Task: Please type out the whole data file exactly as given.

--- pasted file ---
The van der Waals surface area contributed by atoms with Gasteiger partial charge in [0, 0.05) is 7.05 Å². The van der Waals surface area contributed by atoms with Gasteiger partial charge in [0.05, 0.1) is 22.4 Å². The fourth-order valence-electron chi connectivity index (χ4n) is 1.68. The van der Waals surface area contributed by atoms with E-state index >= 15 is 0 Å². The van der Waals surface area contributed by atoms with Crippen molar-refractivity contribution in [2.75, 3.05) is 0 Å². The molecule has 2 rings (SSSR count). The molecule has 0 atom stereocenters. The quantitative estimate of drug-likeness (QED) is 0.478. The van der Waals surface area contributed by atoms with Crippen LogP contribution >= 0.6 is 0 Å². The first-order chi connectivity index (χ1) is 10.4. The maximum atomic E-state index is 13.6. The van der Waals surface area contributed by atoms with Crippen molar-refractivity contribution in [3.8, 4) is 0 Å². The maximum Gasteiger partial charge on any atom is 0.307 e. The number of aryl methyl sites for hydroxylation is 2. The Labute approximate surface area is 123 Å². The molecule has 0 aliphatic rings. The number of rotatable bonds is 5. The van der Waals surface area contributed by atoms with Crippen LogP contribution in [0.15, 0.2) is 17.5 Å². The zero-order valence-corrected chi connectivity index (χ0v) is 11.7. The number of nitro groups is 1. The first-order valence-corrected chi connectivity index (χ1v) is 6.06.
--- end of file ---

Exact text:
The van der Waals surface area contributed by atoms with Gasteiger partial charge in [0, 0.05) is 7.05 Å². The van der Waals surface area contributed by atoms with Gasteiger partial charge in [0.05, 0.1) is 22.4 Å². The fourth-order valence-electron chi connectivity index (χ4n) is 1.68. The van der Waals surface area contributed by atoms with E-state index >= 15 is 0 Å². The van der Waals surface area contributed by atoms with Crippen molar-refractivity contribution in [2.75, 3.05) is 0 Å². The molecule has 2 rings (SSSR count). The molecule has 0 atom stereocenters. The quantitative estimate of drug-likeness (QED) is 0.478. The van der Waals surface area contributed by atoms with Crippen LogP contribution >= 0.6 is 0 Å². The first-order chi connectivity index (χ1) is 10.4. The maximum atomic E-state index is 13.6. The van der Waals surface area contributed by atoms with Crippen molar-refractivity contribution in [3.8, 4) is 0 Å². The maximum Gasteiger partial charge on any atom is 0.307 e. The number of aryl methyl sites for hydroxylation is 2. The Labute approximate surface area is 123 Å². The molecule has 0 aliphatic rings. The number of rotatable bonds is 5. The van der Waals surface area contributed by atoms with Crippen LogP contribution in [0.15, 0.2) is 17.5 Å². The zero-order valence-corrected chi connectivity index (χ0v) is 11.7. The number of nitro groups is 1. The first-order valence-corrected chi connectivity index (χ1v) is 6.06.